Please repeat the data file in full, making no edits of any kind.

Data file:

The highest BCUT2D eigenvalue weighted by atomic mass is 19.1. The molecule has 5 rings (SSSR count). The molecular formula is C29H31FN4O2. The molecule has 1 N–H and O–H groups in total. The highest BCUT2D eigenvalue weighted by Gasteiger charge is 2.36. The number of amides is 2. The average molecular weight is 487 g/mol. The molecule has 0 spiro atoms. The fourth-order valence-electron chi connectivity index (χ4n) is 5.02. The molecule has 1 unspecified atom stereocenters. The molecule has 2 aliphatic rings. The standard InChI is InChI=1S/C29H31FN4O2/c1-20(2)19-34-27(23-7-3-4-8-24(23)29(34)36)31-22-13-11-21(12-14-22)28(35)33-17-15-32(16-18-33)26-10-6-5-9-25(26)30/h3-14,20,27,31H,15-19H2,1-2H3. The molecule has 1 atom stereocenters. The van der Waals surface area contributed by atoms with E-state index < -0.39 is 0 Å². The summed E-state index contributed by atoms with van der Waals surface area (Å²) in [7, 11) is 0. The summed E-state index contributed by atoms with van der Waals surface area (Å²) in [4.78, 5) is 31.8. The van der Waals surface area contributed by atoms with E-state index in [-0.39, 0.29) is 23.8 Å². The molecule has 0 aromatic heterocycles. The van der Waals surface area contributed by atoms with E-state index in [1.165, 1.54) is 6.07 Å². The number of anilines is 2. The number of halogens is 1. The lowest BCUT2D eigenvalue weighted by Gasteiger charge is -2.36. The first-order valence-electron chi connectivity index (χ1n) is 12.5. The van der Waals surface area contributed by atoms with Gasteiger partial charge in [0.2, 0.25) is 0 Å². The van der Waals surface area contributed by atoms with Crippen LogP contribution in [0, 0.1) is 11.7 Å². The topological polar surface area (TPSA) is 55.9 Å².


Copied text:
The highest BCUT2D eigenvalue weighted by atomic mass is 19.1. The molecule has 5 rings (SSSR count). The molecular formula is C29H31FN4O2. The molecule has 1 N–H and O–H groups in total. The highest BCUT2D eigenvalue weighted by Gasteiger charge is 2.36. The number of amides is 2. The average molecular weight is 487 g/mol. The molecule has 0 spiro atoms. The fourth-order valence-electron chi connectivity index (χ4n) is 5.02. The molecule has 1 unspecified atom stereocenters. The molecule has 2 aliphatic rings. The standard InChI is InChI=1S/C29H31FN4O2/c1-20(2)19-34-27(23-7-3-4-8-24(23)29(34)36)31-22-13-11-21(12-14-22)28(35)33-17-15-32(16-18-33)26-10-6-5-9-25(26)30/h3-14,20,27,31H,15-19H2,1-2H3. The molecule has 1 atom stereocenters. The van der Waals surface area contributed by atoms with E-state index < -0.39 is 0 Å². The summed E-state index contributed by atoms with van der Waals surface area (Å²) in [7, 11) is 0. The summed E-state index contributed by atoms with van der Waals surface area (Å²) in [4.78, 5) is 31.8. The van der Waals surface area contributed by atoms with E-state index in [-0.39, 0.29) is 23.8 Å². The molecule has 0 aromatic heterocycles. The van der Waals surface area contributed by atoms with E-state index in [1.165, 1.54) is 6.07 Å². The number of anilines is 2. The number of halogens is 1. The lowest BCUT2D eigenvalue weighted by Gasteiger charge is -2.36. The first-order valence-electron chi connectivity index (χ1n) is 12.5. The van der Waals surface area contributed by atoms with Gasteiger partial charge in [0.2, 0.25) is 0 Å². The van der Waals surface area contributed by atoms with Crippen LogP contribution in [0, 0.1) is 11.7 Å². The topological polar surface area (TPSA) is 55.9 Å².